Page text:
Dear Congressman Miller

Dear Congressman Miller,
I know that you often lurk here, in addition to posting. I also know that you are very busy. Thankfully, one of those things you are apparently busy with is pay day lending, which we have often talked about on this site.

I just have one small request. Please make sure that any bills on these dont include protections for companies like H&R Block. I know that local, individual businesses account for the majorities of these loans, but we need to make sure that no one else is going to slip in through the cracks.

If this was a Republican congress passing this bill special provisions would be put in to protect big national firms that can lobby. Strike that. They would be put in to protect the money flowing to legislators. Please renew our faith in congress just a little and stop all companies from taking part in these despicable practices.




diary was prompted by ads for H&R Block's new loan program where, "all you need is a pay stub."

"Keep the Faith"

Details, details, details

I spent the better part of my day scouring employment agreements looking for small differences, so forgive me if I go right to the niggling details. I am a corporate lawyer, after all.

I have to wonder how H&R Block's loan terms stack up to the corner check-cashing stores' terms. The annualized interest and fees on those payday lenders' loans approaches (and sometimes exceeds) 400% of the loan value. That is, the cost of staying $300 "ahead" for 12 months is $1,200. For H&R to offer terms like that would seem to me to be a not-very-good business decision.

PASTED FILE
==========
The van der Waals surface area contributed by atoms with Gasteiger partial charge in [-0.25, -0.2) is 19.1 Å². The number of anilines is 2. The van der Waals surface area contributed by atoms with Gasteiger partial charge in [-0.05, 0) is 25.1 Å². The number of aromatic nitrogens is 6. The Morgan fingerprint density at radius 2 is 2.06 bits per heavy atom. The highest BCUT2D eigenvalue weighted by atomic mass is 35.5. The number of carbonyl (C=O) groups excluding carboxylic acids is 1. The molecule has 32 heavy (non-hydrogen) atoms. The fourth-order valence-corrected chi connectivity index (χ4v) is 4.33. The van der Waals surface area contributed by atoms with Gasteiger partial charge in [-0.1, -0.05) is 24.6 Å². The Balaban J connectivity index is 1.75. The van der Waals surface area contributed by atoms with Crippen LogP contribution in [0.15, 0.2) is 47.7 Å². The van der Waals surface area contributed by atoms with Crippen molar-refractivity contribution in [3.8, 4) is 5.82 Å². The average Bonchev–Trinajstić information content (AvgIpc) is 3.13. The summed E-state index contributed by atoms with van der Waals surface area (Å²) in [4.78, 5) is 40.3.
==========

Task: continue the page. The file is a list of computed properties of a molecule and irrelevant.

To approach it from another direction, not all payday lending is bad. There are times when good, responsible, working people need a few bucks right now. Maybe your kid breaks a leg. At those times, it's worth a sane amount of interest to have some of tomorrow's money today.

Some banks offer these kinds of loans — I know that the North Carolina State Employees Credit Union does. The rates are higher than on most of their personal loans, which reflects the fact that the term of the loan is short and that the bank is taking on a bigger risk than is common in its other loan programs. Of course, the rates aren't good, but they aren't murderous.

I guess my point is that it's all in the details. (Anybody know the terms of the H&R Block program?) There's no doubt that big business has more money to spend on influencing the legislative process than you and I do together, but I suspect that this is an offense that the big guys are not committing. I don't know this, though, and, as always, I'm open to being proven wrong.